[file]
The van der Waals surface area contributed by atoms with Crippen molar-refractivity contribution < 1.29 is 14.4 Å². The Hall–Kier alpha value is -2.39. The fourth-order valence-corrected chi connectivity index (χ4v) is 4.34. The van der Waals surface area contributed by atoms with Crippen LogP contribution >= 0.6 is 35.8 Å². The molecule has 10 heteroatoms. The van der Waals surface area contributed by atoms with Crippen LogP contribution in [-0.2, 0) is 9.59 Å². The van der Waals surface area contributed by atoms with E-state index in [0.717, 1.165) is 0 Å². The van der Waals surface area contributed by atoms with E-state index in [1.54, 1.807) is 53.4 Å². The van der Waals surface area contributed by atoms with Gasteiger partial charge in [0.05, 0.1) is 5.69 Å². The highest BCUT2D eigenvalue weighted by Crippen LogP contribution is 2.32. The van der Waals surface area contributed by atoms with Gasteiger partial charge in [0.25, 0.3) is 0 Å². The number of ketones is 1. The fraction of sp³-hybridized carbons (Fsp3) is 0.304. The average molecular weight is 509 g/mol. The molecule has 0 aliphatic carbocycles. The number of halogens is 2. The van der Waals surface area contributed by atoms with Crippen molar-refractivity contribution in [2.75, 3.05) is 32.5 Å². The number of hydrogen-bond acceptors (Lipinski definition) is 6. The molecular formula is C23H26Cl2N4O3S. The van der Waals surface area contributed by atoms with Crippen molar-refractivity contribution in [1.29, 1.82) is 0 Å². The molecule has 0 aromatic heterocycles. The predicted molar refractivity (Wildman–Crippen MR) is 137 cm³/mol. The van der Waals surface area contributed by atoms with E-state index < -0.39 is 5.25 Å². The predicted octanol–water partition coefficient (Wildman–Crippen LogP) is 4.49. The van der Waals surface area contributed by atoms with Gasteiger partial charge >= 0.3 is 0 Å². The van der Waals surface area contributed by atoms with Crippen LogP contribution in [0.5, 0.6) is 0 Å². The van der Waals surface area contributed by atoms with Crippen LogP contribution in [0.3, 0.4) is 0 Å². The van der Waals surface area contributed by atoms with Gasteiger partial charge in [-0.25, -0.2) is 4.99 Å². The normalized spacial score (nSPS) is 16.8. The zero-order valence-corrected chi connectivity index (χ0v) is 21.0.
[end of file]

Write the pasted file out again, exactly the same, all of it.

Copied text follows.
The van der Waals surface area contributed by atoms with Crippen molar-refractivity contribution < 1.29 is 14.4 Å². The Hall–Kier alpha value is -2.39. The fourth-order valence-corrected chi connectivity index (χ4v) is 4.34. The van der Waals surface area contributed by atoms with Crippen LogP contribution >= 0.6 is 35.8 Å². The molecule has 10 heteroatoms. The van der Waals surface area contributed by atoms with Crippen LogP contribution in [-0.2, 0) is 9.59 Å². The van der Waals surface area contributed by atoms with E-state index in [0.717, 1.165) is 0 Å². The van der Waals surface area contributed by atoms with E-state index in [1.54, 1.807) is 53.4 Å². The van der Waals surface area contributed by atoms with Gasteiger partial charge in [0.05, 0.1) is 5.69 Å². The highest BCUT2D eigenvalue weighted by Crippen LogP contribution is 2.32. The van der Waals surface area contributed by atoms with Gasteiger partial charge in [0.25, 0.3) is 0 Å². The number of ketones is 1. The fraction of sp³-hybridized carbons (Fsp3) is 0.304. The average molecular weight is 509 g/mol. The molecule has 0 aliphatic carbocycles. The number of halogens is 2. The van der Waals surface area contributed by atoms with Crippen molar-refractivity contribution in [2.75, 3.05) is 32.5 Å². The number of hydrogen-bond acceptors (Lipinski definition) is 6. The molecular formula is C23H26Cl2N4O3S. The van der Waals surface area contributed by atoms with Crippen molar-refractivity contribution in [1.29, 1.82) is 0 Å². The molecule has 0 aromatic heterocycles. The predicted molar refractivity (Wildman–Crippen MR) is 137 cm³/mol. The van der Waals surface area contributed by atoms with E-state index < -0.39 is 5.25 Å². The predicted octanol–water partition coefficient (Wildman–Crippen LogP) is 4.49. The van der Waals surface area contributed by atoms with Gasteiger partial charge >= 0.3 is 0 Å². The van der Waals surface area contributed by atoms with Crippen LogP contribution in [0.5, 0.6) is 0 Å². The van der Waals surface area contributed by atoms with Crippen LogP contribution in [0.3, 0.4) is 0 Å². The van der Waals surface area contributed by atoms with Gasteiger partial charge in [-0.25, -0.2) is 4.99 Å². The normalized spacial score (nSPS) is 16.8. The zero-order valence-corrected chi connectivity index (χ0v) is 21.0.